Salmon fishing near BallantraeThe River Stinchar has its headwaters in the Carrick Forest to the north of the Galloway Forest Park, only one kilometre from the source of the River Girvan. It has a main drainage course of 54km and initially flows north but for the majority of its length flows south-west via Barr, Pinwherry and Colmonell, finally entering the sea at Ballantrae.

The river has a catchment area of 314 sq km, which includes the main tributaries of the Muck Water, the Duisk River, Water of Assel and the Water of Tig. The upper reaches of nearly all the tributaries have experienced rapid forestry development over the past twenty years. Forestry, hill grazing and agriculture are the main land uses in the Stinchar catchment which has a low human population density and very little industry.

The geology of the Stinchar catchment is relatively uniform and is dominated by sedimentary greywacke. Knockdolian Hill in the lower catchment is formed by a volcanic outcrop and the burns draining this area have a higher pH than those on the opposite side of the river.  The river main stem of the river runs through a relatively low lying valley with tributaries draining steep valley sides. The maximum altitude that salmon can reach naturally is approximately 150m which is much lower than the highest naturally accessible point of the River Ayr which is at 300m altitude.

Water quality in the River Stinchar is generally very good with a diverse range of invertebrates present even in the lower reaches.

The River Stinchar is a famous salmon fishery and is renowned for its autumn run, producing fish which are often large. The Salmon Fishery Board of Scotland Report 1887 notes that the “Stinchar, remarkable for its shifting mouth, and for yielding larger salmon than any river of its size in Scotland“. A 62lb salmon was caught in the coastal nets in 1898. The Ballantrae gravel banks at the mouth of the Stinchar are an SSS1 for its nesting bird population and coastal features. There has been a collapse in the sea trout fishery in recent years and they are now rarely caught. River management is carried out by the River Stinchar Salmon Fishery Board with advice and assistance from ART and in cooperation with private riparian owners.

For current river levels please click here

Key features:

  • Mixed Land Use in Stinchar ValleyMost rural of Ayrshire river catchments with low human population. Main settlements are Ballantrae, Colmonell, Barr and Barrhill
  • The Stinchar is a highly responsive catchment with rapid run-off from the steep valley sides resulting in sudden changes in river flow
  • With no major industry or large sewage treatment works in the catchment, and little intensive agriculture, water quality is generally very good. The river supports large stoneflies such as Perla bipunctata, throughout its length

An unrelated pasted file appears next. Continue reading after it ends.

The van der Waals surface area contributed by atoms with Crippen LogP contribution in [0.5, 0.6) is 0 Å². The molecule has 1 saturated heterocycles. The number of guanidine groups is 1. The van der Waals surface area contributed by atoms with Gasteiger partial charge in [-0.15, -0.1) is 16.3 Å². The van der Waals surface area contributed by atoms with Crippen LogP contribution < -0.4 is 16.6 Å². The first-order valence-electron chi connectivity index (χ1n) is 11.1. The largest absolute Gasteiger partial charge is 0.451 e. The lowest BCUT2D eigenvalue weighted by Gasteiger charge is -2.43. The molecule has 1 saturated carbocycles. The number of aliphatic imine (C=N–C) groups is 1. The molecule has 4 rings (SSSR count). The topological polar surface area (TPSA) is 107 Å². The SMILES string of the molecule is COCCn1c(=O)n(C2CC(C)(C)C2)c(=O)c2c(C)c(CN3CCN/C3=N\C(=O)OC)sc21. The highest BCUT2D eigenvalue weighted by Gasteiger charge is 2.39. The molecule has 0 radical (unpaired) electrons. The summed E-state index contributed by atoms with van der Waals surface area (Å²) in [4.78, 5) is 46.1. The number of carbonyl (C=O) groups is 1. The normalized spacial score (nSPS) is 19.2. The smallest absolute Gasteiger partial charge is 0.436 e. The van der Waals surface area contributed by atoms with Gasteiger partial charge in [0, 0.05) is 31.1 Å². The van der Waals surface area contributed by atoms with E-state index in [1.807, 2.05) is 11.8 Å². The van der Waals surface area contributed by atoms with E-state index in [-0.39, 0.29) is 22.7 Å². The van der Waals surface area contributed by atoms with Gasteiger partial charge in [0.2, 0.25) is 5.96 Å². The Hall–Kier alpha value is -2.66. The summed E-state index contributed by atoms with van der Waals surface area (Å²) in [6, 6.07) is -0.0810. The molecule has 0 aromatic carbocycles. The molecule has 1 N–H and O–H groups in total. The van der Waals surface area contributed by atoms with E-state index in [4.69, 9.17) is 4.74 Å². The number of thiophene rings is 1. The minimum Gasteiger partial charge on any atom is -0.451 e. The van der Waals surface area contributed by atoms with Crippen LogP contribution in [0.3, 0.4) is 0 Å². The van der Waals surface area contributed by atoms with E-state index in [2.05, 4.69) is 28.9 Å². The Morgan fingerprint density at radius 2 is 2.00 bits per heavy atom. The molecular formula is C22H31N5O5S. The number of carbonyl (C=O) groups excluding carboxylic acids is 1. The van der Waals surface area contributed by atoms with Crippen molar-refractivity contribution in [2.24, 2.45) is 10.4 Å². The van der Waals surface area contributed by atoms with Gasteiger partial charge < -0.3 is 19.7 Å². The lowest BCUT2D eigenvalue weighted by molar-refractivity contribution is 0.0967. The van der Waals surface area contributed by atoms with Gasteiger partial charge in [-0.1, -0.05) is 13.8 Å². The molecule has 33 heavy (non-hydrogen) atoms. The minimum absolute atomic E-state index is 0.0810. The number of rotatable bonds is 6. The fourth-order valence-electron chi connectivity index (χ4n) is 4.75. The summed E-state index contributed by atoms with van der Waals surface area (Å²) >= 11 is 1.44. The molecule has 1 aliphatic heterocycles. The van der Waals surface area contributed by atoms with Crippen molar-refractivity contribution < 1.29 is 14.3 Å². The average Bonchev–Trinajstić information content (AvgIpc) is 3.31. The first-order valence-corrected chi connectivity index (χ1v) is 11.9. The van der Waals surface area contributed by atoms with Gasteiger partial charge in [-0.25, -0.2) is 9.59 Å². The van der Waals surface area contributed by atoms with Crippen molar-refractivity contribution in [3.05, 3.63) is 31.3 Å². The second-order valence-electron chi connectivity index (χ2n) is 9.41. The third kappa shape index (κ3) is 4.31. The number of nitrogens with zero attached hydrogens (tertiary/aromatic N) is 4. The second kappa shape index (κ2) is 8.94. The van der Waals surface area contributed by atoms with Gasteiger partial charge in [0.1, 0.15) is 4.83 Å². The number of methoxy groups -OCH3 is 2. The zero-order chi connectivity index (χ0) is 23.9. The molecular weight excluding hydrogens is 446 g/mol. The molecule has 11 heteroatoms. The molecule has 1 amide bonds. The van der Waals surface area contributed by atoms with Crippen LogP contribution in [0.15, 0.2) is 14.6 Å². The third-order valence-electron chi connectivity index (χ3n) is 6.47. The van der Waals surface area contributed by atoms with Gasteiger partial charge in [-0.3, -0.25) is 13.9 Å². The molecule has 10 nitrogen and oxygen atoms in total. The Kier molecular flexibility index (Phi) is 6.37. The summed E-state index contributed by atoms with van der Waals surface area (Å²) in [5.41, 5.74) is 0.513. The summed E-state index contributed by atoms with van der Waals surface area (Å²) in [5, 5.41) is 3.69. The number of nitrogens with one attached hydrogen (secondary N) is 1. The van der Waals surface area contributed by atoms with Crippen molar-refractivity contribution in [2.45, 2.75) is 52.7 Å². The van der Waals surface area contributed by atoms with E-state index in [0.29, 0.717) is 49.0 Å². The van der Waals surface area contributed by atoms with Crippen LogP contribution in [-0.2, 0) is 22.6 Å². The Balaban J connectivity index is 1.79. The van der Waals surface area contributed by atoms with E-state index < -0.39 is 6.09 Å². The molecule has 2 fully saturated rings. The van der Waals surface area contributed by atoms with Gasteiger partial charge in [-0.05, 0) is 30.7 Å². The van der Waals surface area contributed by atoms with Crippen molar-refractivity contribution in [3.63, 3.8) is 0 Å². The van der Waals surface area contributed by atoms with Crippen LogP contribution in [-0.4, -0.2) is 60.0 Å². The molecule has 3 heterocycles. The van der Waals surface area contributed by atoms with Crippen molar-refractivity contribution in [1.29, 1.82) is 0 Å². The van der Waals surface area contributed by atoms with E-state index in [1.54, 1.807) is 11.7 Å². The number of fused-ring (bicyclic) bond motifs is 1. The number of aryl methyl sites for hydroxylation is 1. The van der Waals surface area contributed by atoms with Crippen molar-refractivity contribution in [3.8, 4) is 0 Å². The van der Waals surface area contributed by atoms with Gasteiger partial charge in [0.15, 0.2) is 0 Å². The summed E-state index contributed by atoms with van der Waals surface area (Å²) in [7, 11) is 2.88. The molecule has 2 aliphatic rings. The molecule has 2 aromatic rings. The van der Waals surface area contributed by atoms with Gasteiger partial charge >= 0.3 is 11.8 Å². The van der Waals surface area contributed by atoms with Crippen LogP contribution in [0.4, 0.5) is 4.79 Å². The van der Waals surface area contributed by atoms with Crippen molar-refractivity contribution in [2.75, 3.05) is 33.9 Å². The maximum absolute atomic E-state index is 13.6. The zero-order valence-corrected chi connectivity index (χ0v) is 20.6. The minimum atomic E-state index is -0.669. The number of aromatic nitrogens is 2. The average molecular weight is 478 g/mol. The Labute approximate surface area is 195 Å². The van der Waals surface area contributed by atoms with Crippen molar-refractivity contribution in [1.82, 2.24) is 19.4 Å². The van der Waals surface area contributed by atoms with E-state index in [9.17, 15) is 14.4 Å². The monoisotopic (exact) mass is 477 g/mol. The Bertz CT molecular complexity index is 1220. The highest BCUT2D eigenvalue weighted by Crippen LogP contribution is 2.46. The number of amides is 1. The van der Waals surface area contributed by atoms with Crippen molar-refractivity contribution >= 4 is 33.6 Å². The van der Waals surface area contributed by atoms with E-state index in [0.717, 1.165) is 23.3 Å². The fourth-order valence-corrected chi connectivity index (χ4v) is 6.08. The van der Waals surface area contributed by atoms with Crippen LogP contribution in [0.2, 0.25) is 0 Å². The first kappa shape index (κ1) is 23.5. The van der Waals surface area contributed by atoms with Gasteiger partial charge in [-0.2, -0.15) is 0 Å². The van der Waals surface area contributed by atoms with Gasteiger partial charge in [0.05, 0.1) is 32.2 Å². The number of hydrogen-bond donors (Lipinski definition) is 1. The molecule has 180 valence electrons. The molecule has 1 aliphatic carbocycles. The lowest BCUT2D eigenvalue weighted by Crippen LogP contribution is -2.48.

• Some water is abstracted from the upper reaches of the Stinchar and diverted into Loch Bradan, Ayrshire’s major water supply reservoir. No major man-made obstructions
  • The Stinchar has a number of tributaries, the largest of which is the Duisk River which enters the Stinchar at Pinwherry. The Duisk River catchment is extensively afforested. Low pH levels are a feature of many of the Duisk tributaries.
  • Upstream of the Duisk confluence the Stinchar is known locally as the “Wee Stinchar”.
  • Common fish species include salmon, trout, eels, minnows, sticklebacks and lampreys (sea and brook). The Stinchar is the only one of the major Ayrshire rivers which does not have a stone loach population, adding weight to the argument that it is a non-native fish with it occurrence linked to spread by humans. The Stinchar is a stronghold for eels with a widespread and abundant population. Vendace have been introduced into one of the small lochs in the Stinchar catchment in an attempt to establish a sentinel population for threatened stocks.

Ayrshire Rivers Trust research and monitoring on the River Stinchar includes:

  • Stocking salmon fryAnnual electrofishing surveys on behalf of the River Stinchar District Salmon Fishery Board (DSFB) to monitor salmon fry production in the main stem as well as a comprehensive survey of tributary sites.
  • River Stinchar Habitat survey published in 2003. This survey provided a detailed inventory of habitat type and quality, obstructions to migration as well as identifying priority areas for habitat restoration. The survey showed that main impacts on river habitat quality in the Stinchar were commercial coniferous plantations with localised impacts from intensive livestock farming and riverbed excavation. Forestry has resulted in acidification in the headwaters, and more rapid water runoff due to an increased number of drainage channels. Although the Stinchar  as always been a spate river due to the steep nature of its catchment, flash floods are increasingly common. These have degraded instream and riparian habitat, and transported large amounts of potential spawning gravel downstream.
  • Lamprey survey as part of a national survey funded by SNH. Lampreys are widespread throughout the catchment. Sea lampreys are also known to spawn in the river.
  • Invertebrate surveying introduced in 2005 to complement other data collected at electrofishing sites.
  • Shell of a freshwater pearl mussel was found on the banks of the river in 2007 although live specimens have yet to be found.

Fisherman’s Map – Buy a colour print of the River Stinchar here

River Camera – See the River Cam at the Colmonell bridge here